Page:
Every child loves to see fanciful shapes in the clouds. But what are clouds really for? Here a little cloud slips away from its parent clouds and turns itself into a series of wonderful forms – a sheep, an airplane, a hat, a clown – before rejoining the other clouds as they perform their real function: making rain.

“With simple, clear text and images, Eric Carle tells the story of Little Cloud. Little Cloud drifts away from the other clouds, changes shape and forms different images during a fanciful flight. Children will enjoy the antics of this small cloud, and see nature from a “cloud’s eye view.” In the end, Little Cloud joins up with other clouds for a “natural” conclusion. The shades of blue and white create a visual contrast that is very appealing.”
– by BB, Children’s Book Review Service, May, 1996

“PreS-Gr1. A familiar story line involving the whimsical world of ever-changing shapes in the sky. Little Cloud drifts away from his wispy friends and entertains himself by changing into a variety of forms—a lamb, an airplane, a shark, a clown, etc.—before joining the others to form one big cloud. Charles Shaw’s It Looked Like Spilt Milk (HarperCollins, 1947) explores a similar theme. While the concept is not quite unique, the style is definitely Carle’s own. His trademark painted cut-paper collages are eye-catching and appealing. Children will enjoy the simple text and the colorful illustrations.”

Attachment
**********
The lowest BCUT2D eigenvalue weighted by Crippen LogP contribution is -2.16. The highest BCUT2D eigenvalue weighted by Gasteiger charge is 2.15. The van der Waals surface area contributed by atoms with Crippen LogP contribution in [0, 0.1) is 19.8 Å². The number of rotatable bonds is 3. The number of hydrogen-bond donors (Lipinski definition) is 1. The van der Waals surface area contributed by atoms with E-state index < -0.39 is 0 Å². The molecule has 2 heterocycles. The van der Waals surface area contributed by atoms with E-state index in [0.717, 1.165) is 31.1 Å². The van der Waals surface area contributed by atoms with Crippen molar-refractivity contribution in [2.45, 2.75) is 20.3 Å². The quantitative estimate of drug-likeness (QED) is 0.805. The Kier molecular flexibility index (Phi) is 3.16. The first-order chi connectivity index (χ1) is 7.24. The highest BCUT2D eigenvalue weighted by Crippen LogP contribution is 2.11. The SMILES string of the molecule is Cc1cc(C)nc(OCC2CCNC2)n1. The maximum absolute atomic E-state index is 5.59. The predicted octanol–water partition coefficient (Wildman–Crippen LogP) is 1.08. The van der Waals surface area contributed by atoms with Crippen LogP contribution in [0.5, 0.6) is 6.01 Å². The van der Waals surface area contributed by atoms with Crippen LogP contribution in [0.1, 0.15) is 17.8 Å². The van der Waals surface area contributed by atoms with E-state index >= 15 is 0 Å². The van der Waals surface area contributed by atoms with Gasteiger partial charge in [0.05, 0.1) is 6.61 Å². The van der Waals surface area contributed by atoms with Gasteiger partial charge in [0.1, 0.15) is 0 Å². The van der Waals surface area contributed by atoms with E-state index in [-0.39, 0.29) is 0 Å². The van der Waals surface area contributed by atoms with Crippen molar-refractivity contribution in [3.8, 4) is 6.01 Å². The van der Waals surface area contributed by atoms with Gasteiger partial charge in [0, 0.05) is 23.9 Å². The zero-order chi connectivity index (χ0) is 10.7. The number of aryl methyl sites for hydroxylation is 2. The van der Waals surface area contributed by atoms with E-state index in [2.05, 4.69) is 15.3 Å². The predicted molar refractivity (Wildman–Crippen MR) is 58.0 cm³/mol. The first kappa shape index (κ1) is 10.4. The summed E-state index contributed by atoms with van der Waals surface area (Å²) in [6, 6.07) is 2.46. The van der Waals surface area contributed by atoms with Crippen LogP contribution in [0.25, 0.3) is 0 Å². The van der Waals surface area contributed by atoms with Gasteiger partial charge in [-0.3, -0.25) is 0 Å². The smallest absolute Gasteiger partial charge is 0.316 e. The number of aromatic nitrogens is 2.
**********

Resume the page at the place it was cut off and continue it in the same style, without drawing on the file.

– by Kathy Mitchell, School Library Journal, May, 1996

“Ages 3-5. Carle, who has been writing and illustrating picture books for almost 40 years, proves that his touch is as sure as ever in this book about a cloud and the shapes it takes on. The format is simplicity itself. Against a heavenly blue background, a little cloud transforms itself. In one spread it turns into a sheep, in another a shark, in a third a rabbit. It even becomes a clown’s hat, and then the whole clown. When it joins up with other clouds, they turn dark together, and then it begins to rain. The oversize format features textured collage cloud shapes that take up almost the whole spread. With only one line of text per spread and such easy-to-see pictures, this qualifies as a perfect story hour choice—and segues nicely into a trip outside to look up at the sky.”
– by Ilene Cooper, Booklist, April 1, 1996